If you haven’t yet taken a moment to ponder the impending 25-man roster for the Dodgers in 2018, you may be a bit surprised when you do. Sure, there’s still plenty of time for the entire squad to change its complexion, but when considering players like Adrian Gonzalez, Brandon McCarthy, Grant Dayton and Brandon Morrow are gone, in addition to Chase Utley, Andre Ethier and Tony Watson being very unlikely to return, there’s certainly some doors open on the 25-man to a few faces who didn’t see much big league action last season.
One of several offseason question marks right now is what Los Angeles will ultimately do with outfielder Matt Kemp. The 33-year-old veteran was acquired in a deal by the Dodgers which saw quite a bit of money change hands, as well as a quartet of players being sent to Atlanta to join new baseball boss Alex Anthopoulos. Not long after the trade, president of baseball ops Andrew Friedman was reportedly frank with Kemp in saying that he’s likely destined to be dealt to another club in the very near future, however, there have yet to be any whispers about any types of prospective deals in the works. And as more time passes by, the discussions about the possibility of the Dodgers conceivably keeping Kemp continue to increase.
As we’ll probably put some type of very, very preliminary 25-man roster projection together later this week, one of the more interesting potential quandaries straightaway is who is the better 25-man roster option between Kemp and super-utility man Rob Segedin. It’s one of those types of scenarios where outlining piles of statistics probably doesn’t help, but it’s a fun sort of hypothetical situation in which to have a discussion, nonetheless.
In all likelihood, it’s best to start by talking about the few things Kemp, in his twilight years, has in his favor. He has 12 seasons of big league experience under his belt, including three trips to the postseason—all with the Dodgers. He still has a bit of pop left in his bat, as made evident by the 19 long balls he poked last year, despite an injury riddled campaign. And if we drift back to the 2016 season when he was healthy, the Oklahoma native blasted 39 doubles, 35 homers and 108 RBI. On top of that, he’s been notoriously successful against southpaw pitching throughout his career, having logged a career .319/.380/.542 slash line. And he still has somewhat of a decent arm, although it’s a far cry from the throwing ability he had several years back, when he was right up there with some of the best guns in the game.
Now for the negatives. In theory, Kemp can pretty much handle one defensive position at the moment—left field. That being said, it wouldn’t be out of line to say he can’t handle it adequately, although there’s really no other position for him to slide into. Right field may be a far reach, but it’s absurd to think the Dodgers would even consider shifting around one of the game’s premier defenders in Yasiel Puig to accommodate Kemp. Subsequently, his quickness and speed are all but gone, and, any way you look at it, his range factors and zone ratings in the field are borderline atrocious, seemingly continuing to decline with each passing season.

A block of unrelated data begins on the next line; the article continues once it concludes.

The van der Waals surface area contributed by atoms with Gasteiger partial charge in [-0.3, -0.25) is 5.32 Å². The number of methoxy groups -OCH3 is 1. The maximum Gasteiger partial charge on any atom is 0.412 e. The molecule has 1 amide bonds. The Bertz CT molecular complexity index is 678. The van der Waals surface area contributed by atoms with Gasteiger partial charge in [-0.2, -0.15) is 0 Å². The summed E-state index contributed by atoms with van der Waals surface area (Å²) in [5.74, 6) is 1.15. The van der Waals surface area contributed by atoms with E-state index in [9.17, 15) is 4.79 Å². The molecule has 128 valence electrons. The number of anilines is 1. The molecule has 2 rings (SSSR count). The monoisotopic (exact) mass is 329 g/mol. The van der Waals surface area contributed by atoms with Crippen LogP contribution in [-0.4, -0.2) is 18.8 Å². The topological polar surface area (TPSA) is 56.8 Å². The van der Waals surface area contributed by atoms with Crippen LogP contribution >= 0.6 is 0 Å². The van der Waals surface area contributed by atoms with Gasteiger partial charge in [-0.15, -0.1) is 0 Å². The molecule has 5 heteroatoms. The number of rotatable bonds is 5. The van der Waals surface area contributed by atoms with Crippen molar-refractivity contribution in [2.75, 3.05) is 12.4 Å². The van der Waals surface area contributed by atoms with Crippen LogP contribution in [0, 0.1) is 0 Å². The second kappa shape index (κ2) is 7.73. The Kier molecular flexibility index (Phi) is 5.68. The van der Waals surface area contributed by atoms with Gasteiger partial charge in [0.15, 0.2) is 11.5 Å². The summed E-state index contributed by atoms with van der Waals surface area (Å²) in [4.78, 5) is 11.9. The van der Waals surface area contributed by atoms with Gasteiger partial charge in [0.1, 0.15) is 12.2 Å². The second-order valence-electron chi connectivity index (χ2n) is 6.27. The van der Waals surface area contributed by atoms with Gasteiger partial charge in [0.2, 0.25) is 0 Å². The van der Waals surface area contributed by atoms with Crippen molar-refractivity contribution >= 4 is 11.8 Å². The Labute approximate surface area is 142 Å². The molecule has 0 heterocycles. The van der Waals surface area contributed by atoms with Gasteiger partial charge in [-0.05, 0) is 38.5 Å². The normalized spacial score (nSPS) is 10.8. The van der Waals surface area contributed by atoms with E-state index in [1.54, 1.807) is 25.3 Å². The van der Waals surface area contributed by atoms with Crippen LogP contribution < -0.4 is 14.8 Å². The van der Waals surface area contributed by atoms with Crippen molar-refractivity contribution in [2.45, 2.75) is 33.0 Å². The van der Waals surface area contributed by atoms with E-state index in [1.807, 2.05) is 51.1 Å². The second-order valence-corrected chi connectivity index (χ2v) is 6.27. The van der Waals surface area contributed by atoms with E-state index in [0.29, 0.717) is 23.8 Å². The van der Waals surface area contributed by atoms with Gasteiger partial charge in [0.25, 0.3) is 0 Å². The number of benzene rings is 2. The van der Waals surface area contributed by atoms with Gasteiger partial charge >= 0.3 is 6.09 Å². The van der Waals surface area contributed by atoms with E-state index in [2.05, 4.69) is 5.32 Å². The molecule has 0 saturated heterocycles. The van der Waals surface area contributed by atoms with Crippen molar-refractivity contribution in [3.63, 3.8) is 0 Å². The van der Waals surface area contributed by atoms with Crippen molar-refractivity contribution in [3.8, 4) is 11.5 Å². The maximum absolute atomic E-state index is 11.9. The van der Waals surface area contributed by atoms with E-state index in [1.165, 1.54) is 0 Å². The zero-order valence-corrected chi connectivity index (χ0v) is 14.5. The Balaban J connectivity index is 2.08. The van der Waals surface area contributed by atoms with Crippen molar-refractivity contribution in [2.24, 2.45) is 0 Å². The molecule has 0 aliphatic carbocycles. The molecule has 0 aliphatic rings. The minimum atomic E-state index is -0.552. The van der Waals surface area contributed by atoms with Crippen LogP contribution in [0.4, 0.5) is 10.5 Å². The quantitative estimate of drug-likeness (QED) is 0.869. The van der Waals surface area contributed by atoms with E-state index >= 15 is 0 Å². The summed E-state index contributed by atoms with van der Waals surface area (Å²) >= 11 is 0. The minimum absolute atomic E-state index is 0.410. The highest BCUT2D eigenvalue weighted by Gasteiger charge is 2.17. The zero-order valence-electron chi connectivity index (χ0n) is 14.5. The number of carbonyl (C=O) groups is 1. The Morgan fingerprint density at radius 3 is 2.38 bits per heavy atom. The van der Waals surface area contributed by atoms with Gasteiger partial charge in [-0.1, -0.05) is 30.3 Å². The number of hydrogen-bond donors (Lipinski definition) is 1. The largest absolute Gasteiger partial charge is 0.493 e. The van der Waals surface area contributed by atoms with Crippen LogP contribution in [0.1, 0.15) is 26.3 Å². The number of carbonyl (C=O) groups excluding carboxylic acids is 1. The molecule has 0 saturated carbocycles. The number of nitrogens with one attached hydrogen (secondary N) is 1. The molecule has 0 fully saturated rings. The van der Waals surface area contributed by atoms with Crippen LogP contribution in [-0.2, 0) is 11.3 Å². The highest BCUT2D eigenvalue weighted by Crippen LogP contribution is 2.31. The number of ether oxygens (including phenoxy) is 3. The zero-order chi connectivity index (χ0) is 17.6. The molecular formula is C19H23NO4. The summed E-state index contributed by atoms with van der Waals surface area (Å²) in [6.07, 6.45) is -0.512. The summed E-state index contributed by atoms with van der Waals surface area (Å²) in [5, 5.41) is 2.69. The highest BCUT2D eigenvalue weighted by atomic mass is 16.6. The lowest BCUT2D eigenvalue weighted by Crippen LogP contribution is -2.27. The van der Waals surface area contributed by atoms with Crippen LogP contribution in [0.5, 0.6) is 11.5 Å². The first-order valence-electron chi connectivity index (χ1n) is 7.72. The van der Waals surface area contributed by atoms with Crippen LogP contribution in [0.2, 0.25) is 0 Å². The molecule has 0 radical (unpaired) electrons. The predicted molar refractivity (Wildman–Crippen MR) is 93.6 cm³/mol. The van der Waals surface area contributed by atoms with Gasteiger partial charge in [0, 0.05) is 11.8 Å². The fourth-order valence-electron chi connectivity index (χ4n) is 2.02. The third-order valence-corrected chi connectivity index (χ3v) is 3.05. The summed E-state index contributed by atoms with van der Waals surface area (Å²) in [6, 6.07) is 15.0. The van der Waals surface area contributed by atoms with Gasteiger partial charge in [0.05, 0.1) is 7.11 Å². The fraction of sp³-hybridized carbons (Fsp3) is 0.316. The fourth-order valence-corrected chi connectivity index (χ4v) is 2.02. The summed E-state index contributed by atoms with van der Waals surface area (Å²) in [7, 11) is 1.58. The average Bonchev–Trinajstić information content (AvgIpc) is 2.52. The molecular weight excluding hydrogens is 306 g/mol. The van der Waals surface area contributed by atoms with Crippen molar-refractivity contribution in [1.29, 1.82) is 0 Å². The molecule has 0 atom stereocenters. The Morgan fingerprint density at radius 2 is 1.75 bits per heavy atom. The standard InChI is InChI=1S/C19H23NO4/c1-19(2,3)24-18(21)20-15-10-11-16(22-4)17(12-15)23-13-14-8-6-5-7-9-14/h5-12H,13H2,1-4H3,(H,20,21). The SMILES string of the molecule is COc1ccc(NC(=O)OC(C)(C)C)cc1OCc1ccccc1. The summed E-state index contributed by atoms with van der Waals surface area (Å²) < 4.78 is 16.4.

As for Segedin, the amount of potential is enormous, but the injuries which led to him missing 102 games in 2017 have, for all intents and purposes, negated his remarkable rise to the big leagues in the second half of his 2016 campaign.
When he’s healthy, the 29-year-old Tulane product can basically play anywhere in the yard defensively, although he’s much better equipped to handle all of the corner infield and corner outfield spots. He’s certainly not a speed-burner, but his respectable range and glovework make him a satisfactory defender.
Segedin has already proven that he can obliterate Triple-A pitching, but his sample sizes in the bigs have been too small to make an accurate guess as to what the future holds. There have been a handful of bright spots, though, most specifically the four RBI he tallied off of David Price and the Red Sox in his major league debut in August of 2016. Another good sign, according to his career minor league stats at least, numbers show that his splits are virtually equal. Additionally, the fact that he has two option years remaining on his contract makes his playing status even more friendlier from a management perspective.
For all the Kemp fans out there—myself included—the chances of him donning Dodger Blue one final time are extremely slim. He would likely need to do some heavy campaigning to Friedman and his group to even garner the mere thought, as well as showing some good faith as far as working himself into superior physical condition. And it probably wouldn’t hurt if he signed up for Mike Trout‘s 10-day winter clinic covering route running and the basic mechanics of successful defending.
Believe it or not, if he’s healthy, there’s probably a good chance that Segedin makes the Opening Day 25-man, even when conceding early spots to players like Joc Pederson and Andrew Toles. If there’s anybody that theoretically poses a challenge for fringe spot, it could be the up-and-coming speedster Tim Locastro.
Be sure to check back frequently for our first roster predictions of the winter, as we promise to go into even more detail about player personnel, highlighted by discussions about several other farmhands who have legitimate shots to contribute at the big league level.
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